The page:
I had another panic attack this morning. Should I resign?

Discussion in 'Secondary Education' started by Iris1001, Sep 28, 2020.

  1. Iris1001

    Iris1001 Rookie

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    I think I made a huge mistake when I took this long-term subbing job at a hybrid school. I signed my contract already, but I'm feeling torn. Every single day, I'm having a panic attack. I just don't want to go to school. I'm crying myself to sleep every night and I have no idea what I'm doing. I'm also under the close watch of a veteran English teacher who is just dying to see me fail.

    I have been diagnosed with general anxiety disorder, and I'm actually going to see my doctor today for some medications. I just don't know if I made a mistake by taking this job during Covid. If I resign, I have to give 60 days notice, but I don't want career suicide by leaving mid-year.
     
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  3. MissCeliaB

    MissCeliaB Aficionado

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    No job is worth your physical health. During a pandemic, everyone's personal situation is changing rapidly, so I feel like leaving mid-year during this school year will not look as bad as it normally would. Do what you need to do to stay healthy!
     
  4. SpecialPreskoo

    SpecialPreskoo Moderator

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    Hopefully, the doc will give you something. It has been a lifesaver for me even before covid. I had my doc up my meds at the end of Aug.
     
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  5. MrTempest

    MrTempest Comrade

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    I am curious as to what the contractual conditions are for you as a long-term sub. I am just not familiar with subs getting contracts in my area. Frankly, it seems like a situation that would greatly benefit the school and not you.
     
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  6. Iris1001

    Iris1001 Rookie

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    I honestly don't know what to do. My weekends are spent in agony over Monday morning, and I'm sobbing every morning when I go to work. I really wanted this job, and now I got it, but I don't know why I'm so unhappy.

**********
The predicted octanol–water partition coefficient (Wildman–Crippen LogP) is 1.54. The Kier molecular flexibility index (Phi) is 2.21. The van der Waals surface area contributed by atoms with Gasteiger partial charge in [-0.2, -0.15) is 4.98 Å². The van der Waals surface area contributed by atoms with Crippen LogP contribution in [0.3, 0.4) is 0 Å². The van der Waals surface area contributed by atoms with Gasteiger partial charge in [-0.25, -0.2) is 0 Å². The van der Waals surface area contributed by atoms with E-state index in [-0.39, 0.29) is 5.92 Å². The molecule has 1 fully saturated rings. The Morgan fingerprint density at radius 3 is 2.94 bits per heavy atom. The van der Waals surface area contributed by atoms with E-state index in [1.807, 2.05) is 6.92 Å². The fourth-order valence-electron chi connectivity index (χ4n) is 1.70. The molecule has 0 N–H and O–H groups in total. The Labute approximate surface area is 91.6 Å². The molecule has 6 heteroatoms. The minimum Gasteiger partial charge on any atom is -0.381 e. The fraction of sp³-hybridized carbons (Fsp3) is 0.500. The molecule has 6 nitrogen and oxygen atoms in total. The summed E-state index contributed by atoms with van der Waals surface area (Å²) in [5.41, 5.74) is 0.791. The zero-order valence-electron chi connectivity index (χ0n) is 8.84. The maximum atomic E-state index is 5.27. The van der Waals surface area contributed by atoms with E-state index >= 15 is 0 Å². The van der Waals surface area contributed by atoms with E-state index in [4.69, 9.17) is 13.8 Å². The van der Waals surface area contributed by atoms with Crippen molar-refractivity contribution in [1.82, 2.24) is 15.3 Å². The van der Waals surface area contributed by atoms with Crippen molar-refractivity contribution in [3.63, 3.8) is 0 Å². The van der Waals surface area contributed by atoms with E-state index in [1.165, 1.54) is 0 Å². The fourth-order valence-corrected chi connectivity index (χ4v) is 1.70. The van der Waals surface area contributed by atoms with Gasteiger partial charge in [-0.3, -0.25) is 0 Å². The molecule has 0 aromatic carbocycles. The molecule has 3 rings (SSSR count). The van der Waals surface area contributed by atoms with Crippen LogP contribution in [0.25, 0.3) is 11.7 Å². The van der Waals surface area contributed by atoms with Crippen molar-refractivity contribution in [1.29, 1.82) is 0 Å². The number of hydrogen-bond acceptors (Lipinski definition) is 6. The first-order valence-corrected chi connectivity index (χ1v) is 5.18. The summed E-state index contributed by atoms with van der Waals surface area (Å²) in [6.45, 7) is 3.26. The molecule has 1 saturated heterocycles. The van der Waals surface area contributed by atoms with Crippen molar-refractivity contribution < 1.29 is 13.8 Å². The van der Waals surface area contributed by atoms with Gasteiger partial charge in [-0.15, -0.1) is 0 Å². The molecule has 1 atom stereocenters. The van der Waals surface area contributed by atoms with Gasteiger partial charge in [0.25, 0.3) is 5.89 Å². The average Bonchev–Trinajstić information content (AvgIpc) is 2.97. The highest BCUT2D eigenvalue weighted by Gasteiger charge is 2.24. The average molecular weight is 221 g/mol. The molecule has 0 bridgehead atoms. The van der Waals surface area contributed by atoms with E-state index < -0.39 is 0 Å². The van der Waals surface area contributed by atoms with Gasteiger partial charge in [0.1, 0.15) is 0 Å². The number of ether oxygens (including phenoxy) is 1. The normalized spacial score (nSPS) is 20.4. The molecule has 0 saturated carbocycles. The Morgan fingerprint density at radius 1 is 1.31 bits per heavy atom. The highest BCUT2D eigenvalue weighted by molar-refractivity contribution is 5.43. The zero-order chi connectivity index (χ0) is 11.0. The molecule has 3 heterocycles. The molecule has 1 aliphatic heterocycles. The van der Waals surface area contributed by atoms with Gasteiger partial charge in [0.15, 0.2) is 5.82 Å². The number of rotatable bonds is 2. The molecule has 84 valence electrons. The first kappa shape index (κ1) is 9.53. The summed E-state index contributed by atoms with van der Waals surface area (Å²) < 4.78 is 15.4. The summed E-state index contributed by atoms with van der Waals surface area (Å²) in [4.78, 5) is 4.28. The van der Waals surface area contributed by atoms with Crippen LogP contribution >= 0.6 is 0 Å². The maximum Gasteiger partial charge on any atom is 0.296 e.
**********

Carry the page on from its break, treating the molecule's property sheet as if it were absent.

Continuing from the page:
7. YoungTeacherGuy

    YoungTeacherGuy Phenom

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    If you decide to go with meds, give them a couple of weeks to start working. It takes a few weeks for them to kick in. I wish you the best. Even for those of us who are veterans in education, times are tough! Hang in there!
     
  8. Iris1001

    Iris1001 Rookie

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    Thank you. :)
     
  9. MrsC

    MrsC Multitudinous

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    Your physical and mental health are more important than anything. In my building, all of us, even those with the most experience, are teetering on the edge most of the time. Speak with your doctor.
     
  10. viola_x_wittrockiana

    viola_x_wittrockiana Comrade

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    Start making a plan for both ways, sticking it out and bailing out. Think about things you can do to cope with the situation by identifying triggering situations and think of an exit plan. Have solid plans for both ways, but don't put anything in stone until you've tried the meds. You *can* be a good teacher with anxiety, heck, my work spouse was. This is maybe not the year to be testing that though. If you can do things so that you leave at the end of the semester or other good end point like at Thanksgiving, it'll be better for both you and the kids. If you leave and are asked about it later, a vague, but entirely true statement should do the trick. "My medical situation changed after the year started and I had to protect my health."
     
  11. Ima Teacher

    Ima Teacher Virtuoso

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    Sep 28, 2020

    This is my 28th year. I don’t usually have anxiety issues.

    However, this year is a whole other ballgame. I was having trouble sleeping because my mind was thinking about 1000 things at once. The lack of sleep made it much harder to do the things I needed to do at work. And work looked so much different. Plus, my mom took a sudden downward turn and requires 24/7 care, and as soon as we got her home after her two week stay in a hospice center, my FIL took a bad turn and passed away after about a week. Add in school starting, then not starting, then postponing again, and me needing to take time off for Mom, too. I was done.

    My doctor prescribed two medications, and they are helping so much. It took a few weeks, but I can tell a big difference. At first I just felt groggy, but now I don’t have racing thoughts and I actually sleep. Doctor was pleased with the progress, but did recommend a counselor as well. I think I’ll give it a try.

    Maybe try taking a short leave or talking more with your doctor before you give up completely, especially if this is something you really want. Take care of you first.
     
  12. Iris1001

    Iris1001 Rookie